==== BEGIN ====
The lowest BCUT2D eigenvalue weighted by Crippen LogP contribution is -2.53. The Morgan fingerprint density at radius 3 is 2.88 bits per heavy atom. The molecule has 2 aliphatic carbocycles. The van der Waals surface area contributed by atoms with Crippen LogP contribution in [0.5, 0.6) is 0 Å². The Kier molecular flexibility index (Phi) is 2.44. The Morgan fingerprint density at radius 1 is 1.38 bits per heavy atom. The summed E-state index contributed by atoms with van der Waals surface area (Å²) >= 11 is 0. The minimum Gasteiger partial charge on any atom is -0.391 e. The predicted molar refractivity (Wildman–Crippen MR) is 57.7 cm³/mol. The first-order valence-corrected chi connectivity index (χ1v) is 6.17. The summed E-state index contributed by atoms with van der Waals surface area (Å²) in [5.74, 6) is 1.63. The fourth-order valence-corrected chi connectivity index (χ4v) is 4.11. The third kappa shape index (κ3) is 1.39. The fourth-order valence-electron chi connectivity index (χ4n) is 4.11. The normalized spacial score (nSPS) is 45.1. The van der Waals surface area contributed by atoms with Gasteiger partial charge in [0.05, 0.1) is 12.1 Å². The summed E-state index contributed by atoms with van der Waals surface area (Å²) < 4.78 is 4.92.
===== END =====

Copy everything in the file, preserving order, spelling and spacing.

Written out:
The lowest BCUT2D eigenvalue weighted by Crippen LogP contribution is -2.53. The Morgan fingerprint density at radius 3 is 2.88 bits per heavy atom. The molecule has 2 aliphatic carbocycles. The van der Waals surface area contributed by atoms with Crippen LogP contribution in [0.5, 0.6) is 0 Å². The Kier molecular flexibility index (Phi) is 2.44. The Morgan fingerprint density at radius 1 is 1.38 bits per heavy atom. The summed E-state index contributed by atoms with van der Waals surface area (Å²) >= 11 is 0. The minimum Gasteiger partial charge on any atom is -0.391 e. The predicted molar refractivity (Wildman–Crippen MR) is 57.7 cm³/mol. The first-order valence-corrected chi connectivity index (χ1v) is 6.17. The summed E-state index contributed by atoms with van der Waals surface area (Å²) in [5.74, 6) is 1.63. The fourth-order valence-corrected chi connectivity index (χ4v) is 4.11. The third kappa shape index (κ3) is 1.39. The fourth-order valence-electron chi connectivity index (χ4n) is 4.11. The normalized spacial score (nSPS) is 45.1. The van der Waals surface area contributed by atoms with Gasteiger partial charge in [0.05, 0.1) is 12.1 Å². The summed E-state index contributed by atoms with van der Waals surface area (Å²) < 4.78 is 4.92.